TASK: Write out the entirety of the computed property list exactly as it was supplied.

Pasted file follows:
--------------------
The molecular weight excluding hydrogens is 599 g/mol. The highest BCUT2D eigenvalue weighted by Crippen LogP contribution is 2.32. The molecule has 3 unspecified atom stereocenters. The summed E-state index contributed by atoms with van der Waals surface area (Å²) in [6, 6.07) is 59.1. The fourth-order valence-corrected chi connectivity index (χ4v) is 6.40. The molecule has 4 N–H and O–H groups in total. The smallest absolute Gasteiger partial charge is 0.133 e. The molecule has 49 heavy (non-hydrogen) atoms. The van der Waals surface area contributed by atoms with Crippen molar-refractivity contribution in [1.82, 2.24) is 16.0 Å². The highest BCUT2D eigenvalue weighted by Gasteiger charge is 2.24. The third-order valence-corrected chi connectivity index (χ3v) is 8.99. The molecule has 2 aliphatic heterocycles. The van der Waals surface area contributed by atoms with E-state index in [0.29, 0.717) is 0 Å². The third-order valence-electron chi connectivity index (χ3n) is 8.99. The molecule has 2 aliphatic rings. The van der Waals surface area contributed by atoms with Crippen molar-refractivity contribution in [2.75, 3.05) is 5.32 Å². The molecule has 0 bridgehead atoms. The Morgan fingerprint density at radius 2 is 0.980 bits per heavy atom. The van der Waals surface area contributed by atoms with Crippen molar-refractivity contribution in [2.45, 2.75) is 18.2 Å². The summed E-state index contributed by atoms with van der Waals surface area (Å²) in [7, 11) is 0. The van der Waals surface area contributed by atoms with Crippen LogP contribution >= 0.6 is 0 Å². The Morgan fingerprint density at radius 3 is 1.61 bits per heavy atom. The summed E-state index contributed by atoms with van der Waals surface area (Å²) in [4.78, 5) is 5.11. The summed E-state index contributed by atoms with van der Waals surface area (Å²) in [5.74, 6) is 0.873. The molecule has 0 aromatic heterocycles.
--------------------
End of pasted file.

The molecular weight excluding hydrogens is 599 g/mol. The highest BCUT2D eigenvalue weighted by Crippen LogP contribution is 2.32. The molecule has 3 unspecified atom stereocenters. The summed E-state index contributed by atoms with van der Waals surface area (Å²) in [6, 6.07) is 59.1. The fourth-order valence-corrected chi connectivity index (χ4v) is 6.40. The molecule has 4 N–H and O–H groups in total. The smallest absolute Gasteiger partial charge is 0.133 e. The molecule has 49 heavy (non-hydrogen) atoms. The van der Waals surface area contributed by atoms with Crippen molar-refractivity contribution in [1.82, 2.24) is 16.0 Å². The highest BCUT2D eigenvalue weighted by Gasteiger charge is 2.24. The third-order valence-corrected chi connectivity index (χ3v) is 8.99. The molecule has 2 aliphatic heterocycles. The van der Waals surface area contributed by atoms with E-state index in [0.29, 0.717) is 0 Å². The third-order valence-electron chi connectivity index (χ3n) is 8.99. The molecule has 2 aliphatic rings. The van der Waals surface area contributed by atoms with Crippen molar-refractivity contribution in [2.75, 3.05) is 5.32 Å². The molecule has 0 bridgehead atoms. The Morgan fingerprint density at radius 2 is 0.980 bits per heavy atom. The van der Waals surface area contributed by atoms with Crippen molar-refractivity contribution in [2.45, 2.75) is 18.2 Å². The summed E-state index contributed by atoms with van der Waals surface area (Å²) in [7, 11) is 0. The van der Waals surface area contributed by atoms with Crippen LogP contribution >= 0.6 is 0 Å². The Morgan fingerprint density at radius 3 is 1.61 bits per heavy atom. The summed E-state index contributed by atoms with van der Waals surface area (Å²) in [4.78, 5) is 5.11. The summed E-state index contributed by atoms with van der Waals surface area (Å²) in [5.74, 6) is 0.873. The molecule has 0 aromatic heterocycles.